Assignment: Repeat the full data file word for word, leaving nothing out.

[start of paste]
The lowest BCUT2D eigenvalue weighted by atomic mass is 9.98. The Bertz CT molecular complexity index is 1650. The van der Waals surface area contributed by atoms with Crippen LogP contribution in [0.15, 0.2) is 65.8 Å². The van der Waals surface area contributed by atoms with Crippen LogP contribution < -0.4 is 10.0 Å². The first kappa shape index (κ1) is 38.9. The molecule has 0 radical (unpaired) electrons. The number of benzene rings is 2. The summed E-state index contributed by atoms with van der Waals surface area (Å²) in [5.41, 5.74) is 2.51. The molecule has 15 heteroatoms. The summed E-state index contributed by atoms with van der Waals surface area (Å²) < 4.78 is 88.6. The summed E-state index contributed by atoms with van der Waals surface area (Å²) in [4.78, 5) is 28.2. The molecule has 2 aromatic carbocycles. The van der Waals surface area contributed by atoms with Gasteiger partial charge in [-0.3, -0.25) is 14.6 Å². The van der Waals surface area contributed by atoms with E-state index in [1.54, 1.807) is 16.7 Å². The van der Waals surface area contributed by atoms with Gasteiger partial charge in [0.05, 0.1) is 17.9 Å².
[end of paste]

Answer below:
The lowest BCUT2D eigenvalue weighted by atomic mass is 9.98. The Bertz CT molecular complexity index is 1650. The van der Waals surface area contributed by atoms with Crippen LogP contribution in [0.15, 0.2) is 65.8 Å². The van der Waals surface area contributed by atoms with Crippen LogP contribution < -0.4 is 10.0 Å². The first kappa shape index (κ1) is 38.9. The molecule has 0 radical (unpaired) electrons. The number of benzene rings is 2. The summed E-state index contributed by atoms with van der Waals surface area (Å²) in [5.41, 5.74) is 2.51. The molecule has 15 heteroatoms. The summed E-state index contributed by atoms with van der Waals surface area (Å²) < 4.78 is 88.6. The summed E-state index contributed by atoms with van der Waals surface area (Å²) in [4.78, 5) is 28.2. The molecule has 2 aromatic carbocycles. The van der Waals surface area contributed by atoms with Gasteiger partial charge in [-0.3, -0.25) is 14.6 Å². The van der Waals surface area contributed by atoms with E-state index in [1.54, 1.807) is 16.7 Å². The van der Waals surface area contributed by atoms with Gasteiger partial charge in [0.05, 0.1) is 17.9 Å².